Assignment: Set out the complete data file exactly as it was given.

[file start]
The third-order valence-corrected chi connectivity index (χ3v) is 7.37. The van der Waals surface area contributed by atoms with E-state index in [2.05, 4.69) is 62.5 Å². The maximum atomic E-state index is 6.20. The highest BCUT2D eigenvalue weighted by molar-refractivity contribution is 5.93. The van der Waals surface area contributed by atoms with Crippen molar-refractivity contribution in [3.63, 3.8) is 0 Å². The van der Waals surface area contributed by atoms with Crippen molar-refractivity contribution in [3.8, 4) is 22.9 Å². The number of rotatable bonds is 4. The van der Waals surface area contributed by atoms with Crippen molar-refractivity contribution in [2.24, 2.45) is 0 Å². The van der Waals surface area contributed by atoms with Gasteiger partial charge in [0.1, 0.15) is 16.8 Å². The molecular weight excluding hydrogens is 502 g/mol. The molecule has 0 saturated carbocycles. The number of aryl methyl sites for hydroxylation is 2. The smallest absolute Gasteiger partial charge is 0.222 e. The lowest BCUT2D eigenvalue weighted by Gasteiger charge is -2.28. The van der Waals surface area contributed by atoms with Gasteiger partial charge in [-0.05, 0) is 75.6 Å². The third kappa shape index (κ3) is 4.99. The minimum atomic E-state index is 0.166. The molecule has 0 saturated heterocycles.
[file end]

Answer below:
The third-order valence-corrected chi connectivity index (χ3v) is 7.37. The van der Waals surface area contributed by atoms with E-state index in [2.05, 4.69) is 62.5 Å². The maximum atomic E-state index is 6.20. The highest BCUT2D eigenvalue weighted by molar-refractivity contribution is 5.93. The van der Waals surface area contributed by atoms with Crippen molar-refractivity contribution in [3.63, 3.8) is 0 Å². The van der Waals surface area contributed by atoms with Crippen molar-refractivity contribution in [3.8, 4) is 22.9 Å². The number of rotatable bonds is 4. The van der Waals surface area contributed by atoms with Crippen molar-refractivity contribution in [2.24, 2.45) is 0 Å². The van der Waals surface area contributed by atoms with Gasteiger partial charge in [0.1, 0.15) is 16.8 Å². The molecular weight excluding hydrogens is 502 g/mol. The molecule has 0 saturated carbocycles. The number of aryl methyl sites for hydroxylation is 2. The smallest absolute Gasteiger partial charge is 0.222 e. The lowest BCUT2D eigenvalue weighted by Gasteiger charge is -2.28. The van der Waals surface area contributed by atoms with Gasteiger partial charge in [-0.05, 0) is 75.6 Å². The third kappa shape index (κ3) is 4.99. The minimum atomic E-state index is 0.166. The molecule has 0 saturated heterocycles.